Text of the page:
atthapaṭisaṃvedī ca hoti dhammapaṭisaṃvedī ca (A.1.151).

Illustration: atthavasaṃ, good reason

―But, great king, considering what good reason do you show such profound humility and pay such loving homage to this [wretched human] body of mine?
☸ Kaṃ pana tvaṃ mahārāja atthavasaṃ sampassamāno imasmiṃ sarīre evarūpaṃ paramanipaccākāraṃ karosi mettupahāraṃ upadaṃsesīti?

―Out of gratitude and thankfulness I show such profound humility and pay such loving homage to the Blessed One.
Kataññutaṃ kho ahaṃ bhante kataveditaṃ sampassamāno bhagavati evarūpaṃ paramanipaccākāraṃ karomi mettupahārāṃ upadaṃsemi (A.5.65).

Illustration: atthavasaṃ, good reason

‘Considering what good reason, Lord of the Devas (kiṃ pana tvaṃ devānaminda atthavasaṃ sampassamāno), do you announce the attainment of such inspiration and joy?’

‘Considering six good reasons (cha kho ahaṃ bhante atthavase sampassamāno), bhante, I announce the attainment of such inspiration and joy.’

The reasons were, briefly, that as a result of this conversation his future lives would lead him to great happiness and enlightenment (D.2.285-6).

Illustration: atthavase, good reason

Considering two good reasons, brahman (dve kho ahaṃ brāhmaṇa atthavase sampassamāno) I frequent secluded abodes in forests and quiet groves: in considering a pleasant abiding for myself in this lifetime, and being tenderly concerned for future generations.
dve kho ahaṃ brāhmaṇa atthavase sampassamāno araññe vanapatthāni pantāni senāsanāni paṭisevāmi: attano ca diṭṭhadhammasukhavihāraṃ sampassamāno pacchimañca janataṃ anukampamāno ti (M.1.23).

Illustration: atthavase, good reasons

For two good reasons the Perfect One establishes training rules for his disciples. To inspire faith in those without faith; and to increase the faith of those with faith.
Dveme bhikkhave atthavase paṭicca tathāgatena sāvakānaṃ sikkhāpadaṃ paññattaṃ. Katame dve appasannānaṃ pasādāya pasannānaṃ bhiyyobhāvāya (A.1.98).

Illustration: attha, spiritual well-being

Bhikkhus, some might speak to you with speech that is: timely or untimely; true or untrue; gentle or harsh; conducive or unconducive to your spiritual well-being; spoken with a mind of [unlimited] universal love or with inner hatred.
Kālena vā bhikkhave pare vadamānā vadeyyuṃ akālena vā. Bhūtena vā… abhūtena vā. Saṇhena vā… pharusena vā. Atthasaṃhitena vā… anatthasaṃhitena vā. Mettacittā vā… dosantarā vā (M.1.126).

Illustration: anattha, spiritual well-being

I will not talk that kind of talk which is low, vulgar, the way of the common man, ignoble, and unconducive to spiritual well-being… that is to say talk of kings…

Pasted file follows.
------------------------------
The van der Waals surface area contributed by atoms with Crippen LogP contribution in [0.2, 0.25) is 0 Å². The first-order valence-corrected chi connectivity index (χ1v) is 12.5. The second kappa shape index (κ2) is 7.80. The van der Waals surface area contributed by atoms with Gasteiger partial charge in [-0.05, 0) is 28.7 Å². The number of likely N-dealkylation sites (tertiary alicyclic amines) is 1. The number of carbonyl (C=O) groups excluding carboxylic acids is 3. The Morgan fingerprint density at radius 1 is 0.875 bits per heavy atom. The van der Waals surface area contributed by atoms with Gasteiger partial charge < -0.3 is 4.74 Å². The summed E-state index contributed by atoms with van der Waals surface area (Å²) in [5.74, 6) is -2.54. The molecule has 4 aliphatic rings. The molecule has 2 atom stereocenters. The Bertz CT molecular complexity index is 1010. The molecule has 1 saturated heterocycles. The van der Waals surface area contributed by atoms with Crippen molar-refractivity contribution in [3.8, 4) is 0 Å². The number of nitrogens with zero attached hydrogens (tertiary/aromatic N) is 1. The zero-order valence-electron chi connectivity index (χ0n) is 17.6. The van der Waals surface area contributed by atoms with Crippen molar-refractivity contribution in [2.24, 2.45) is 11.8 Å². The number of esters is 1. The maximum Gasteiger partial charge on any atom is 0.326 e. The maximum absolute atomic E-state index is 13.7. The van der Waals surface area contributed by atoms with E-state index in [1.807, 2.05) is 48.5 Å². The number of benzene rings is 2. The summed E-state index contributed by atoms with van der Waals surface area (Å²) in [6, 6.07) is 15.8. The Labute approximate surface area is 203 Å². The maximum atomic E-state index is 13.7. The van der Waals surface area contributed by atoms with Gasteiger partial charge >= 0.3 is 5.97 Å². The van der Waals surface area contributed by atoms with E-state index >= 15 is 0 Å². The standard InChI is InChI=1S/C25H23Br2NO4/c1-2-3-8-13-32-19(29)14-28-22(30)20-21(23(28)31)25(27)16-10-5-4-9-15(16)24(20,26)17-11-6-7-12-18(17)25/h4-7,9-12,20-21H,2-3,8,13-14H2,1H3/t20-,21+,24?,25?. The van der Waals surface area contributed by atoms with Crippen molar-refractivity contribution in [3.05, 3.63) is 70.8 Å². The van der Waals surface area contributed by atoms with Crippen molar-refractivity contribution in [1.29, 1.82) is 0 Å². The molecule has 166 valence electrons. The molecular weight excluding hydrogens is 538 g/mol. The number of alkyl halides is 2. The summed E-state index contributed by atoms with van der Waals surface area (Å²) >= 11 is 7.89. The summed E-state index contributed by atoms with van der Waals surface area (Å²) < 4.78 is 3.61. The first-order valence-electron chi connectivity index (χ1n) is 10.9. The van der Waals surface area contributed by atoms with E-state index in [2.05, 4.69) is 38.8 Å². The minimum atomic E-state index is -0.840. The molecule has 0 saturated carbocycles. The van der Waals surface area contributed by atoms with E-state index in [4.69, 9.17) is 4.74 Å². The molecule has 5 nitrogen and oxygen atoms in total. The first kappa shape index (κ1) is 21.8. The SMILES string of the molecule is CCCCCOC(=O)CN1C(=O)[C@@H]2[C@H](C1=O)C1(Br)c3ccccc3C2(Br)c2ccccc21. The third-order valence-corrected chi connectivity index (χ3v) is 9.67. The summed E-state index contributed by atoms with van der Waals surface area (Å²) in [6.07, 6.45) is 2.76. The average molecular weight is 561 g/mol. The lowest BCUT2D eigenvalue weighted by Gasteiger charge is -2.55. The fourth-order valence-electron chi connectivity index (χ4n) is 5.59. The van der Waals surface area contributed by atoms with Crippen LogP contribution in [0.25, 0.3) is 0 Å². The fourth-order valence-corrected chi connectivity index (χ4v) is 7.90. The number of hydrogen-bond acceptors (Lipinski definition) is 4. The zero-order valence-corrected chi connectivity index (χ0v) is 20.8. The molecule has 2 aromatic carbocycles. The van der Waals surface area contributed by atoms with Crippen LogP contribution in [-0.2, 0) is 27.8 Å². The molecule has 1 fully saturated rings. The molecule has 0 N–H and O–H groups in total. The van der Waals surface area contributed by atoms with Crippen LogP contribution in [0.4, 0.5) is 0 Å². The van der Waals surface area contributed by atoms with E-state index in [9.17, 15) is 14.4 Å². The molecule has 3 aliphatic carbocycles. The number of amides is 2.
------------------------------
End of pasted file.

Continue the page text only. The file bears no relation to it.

☸ So yāyaṃ kathā hīnā gammā pothujjanikā anariyā anatthasaṃhitā… Seyyathīdaṃ rājakathā…  iti vā iti evarūpiṃ kathaṃ na kathessāmiti (M.3.113).

Illustration: anattha, spiritual well-being

One who is prudent would not stay in an abode that was unconducive to his spiritual well-being.
Na tvevānatthasaṃhitaṃ vase vāsaṃ vicakkhaṇo ti (Th.v.105).

Illustration: anattha, spiritual well-being

There are, headman, these two unenlightening practices which should not be undertaken by one who has gone forth [into the ascetic life]:
☸ Dve’me bhikkhave antā pabbajitena na sevitabbā:

• the pursuit of sensuous pleasures, which is low, vulgar, the way of the common man, ignoble, and unconducive to spiritual well-being
yo cāyaṃ kāmesu kāmasukhallikānuyogo hīno gammo pothujjaniko anariyo anatthasaṃhito

• the pursuit of self-mortification, which is painful, ignoble, and unconducive to spiritual well-being
yo cāyaṃ attakilamathānuyogo dukkho anariyo anatthasaṃhito (Vin.1.10; S.4.331).

Illustration: anattha, spiritual well-being

An occult art is defined as whatever is non-Buddhistic, and unconducive to spiritual well-being
Tiracchānavijjaṃ nāma yaṃ kiñci bāhirakaṃ anatthasaṃhitaṃ (Vin.4.305).

Illustration: atthavasaṃ, good reason; atthavasikā, intent on [the development of] spiritual well-being

Bhikkhus, this is the lowest form of livelihood, namely, gathering alms… And yet noble young men intent on [the development of their own] spiritual well-being take up this way of life for a good reason.
antamidaṃ bhikkhave jīvikānaṃ yadidaṃ piṇḍolyaṃ… tañca kho evaṃ bhikkhave kulaputtā upenti atthavasikā atthavasaṃ paṭicca (S.3.93; It.89).

Illustration: atthavasikena, intent on [the development of] spiritual well-being